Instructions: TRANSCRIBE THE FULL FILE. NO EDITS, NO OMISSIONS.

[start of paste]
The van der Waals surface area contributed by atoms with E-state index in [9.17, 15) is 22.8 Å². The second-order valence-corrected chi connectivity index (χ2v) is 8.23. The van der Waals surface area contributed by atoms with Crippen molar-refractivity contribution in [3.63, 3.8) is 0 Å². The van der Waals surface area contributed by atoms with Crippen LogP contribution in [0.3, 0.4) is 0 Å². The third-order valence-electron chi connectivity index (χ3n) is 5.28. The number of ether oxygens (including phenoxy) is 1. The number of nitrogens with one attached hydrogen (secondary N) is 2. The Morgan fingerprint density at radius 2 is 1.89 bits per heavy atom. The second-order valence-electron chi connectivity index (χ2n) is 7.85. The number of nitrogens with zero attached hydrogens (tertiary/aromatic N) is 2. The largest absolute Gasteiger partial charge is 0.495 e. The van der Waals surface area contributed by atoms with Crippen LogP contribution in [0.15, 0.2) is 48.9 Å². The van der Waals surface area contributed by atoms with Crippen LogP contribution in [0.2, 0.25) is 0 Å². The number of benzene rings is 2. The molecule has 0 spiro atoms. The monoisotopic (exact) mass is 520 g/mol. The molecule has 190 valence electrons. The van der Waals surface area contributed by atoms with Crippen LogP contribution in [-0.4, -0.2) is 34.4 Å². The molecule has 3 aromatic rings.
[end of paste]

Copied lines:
The van der Waals surface area contributed by atoms with E-state index in [9.17, 15) is 22.8 Å². The second-order valence-corrected chi connectivity index (χ2v) is 8.23. The van der Waals surface area contributed by atoms with Crippen molar-refractivity contribution in [3.63, 3.8) is 0 Å². The van der Waals surface area contributed by atoms with Crippen LogP contribution in [0.3, 0.4) is 0 Å². The third-order valence-electron chi connectivity index (χ3n) is 5.28. The number of ether oxygens (including phenoxy) is 1. The number of nitrogens with one attached hydrogen (secondary N) is 2. The Morgan fingerprint density at radius 2 is 1.89 bits per heavy atom. The second-order valence-electron chi connectivity index (χ2n) is 7.85. The number of nitrogens with zero attached hydrogens (tertiary/aromatic N) is 2. The largest absolute Gasteiger partial charge is 0.495 e. The van der Waals surface area contributed by atoms with Crippen LogP contribution in [0.15, 0.2) is 48.9 Å². The van der Waals surface area contributed by atoms with Crippen LogP contribution in [0.2, 0.25) is 0 Å². The number of benzene rings is 2. The molecule has 0 spiro atoms. The monoisotopic (exact) mass is 520 g/mol. The molecule has 190 valence electrons. The van der Waals surface area contributed by atoms with Crippen LogP contribution in [-0.4, -0.2) is 34.4 Å². The molecule has 3 aromatic rings.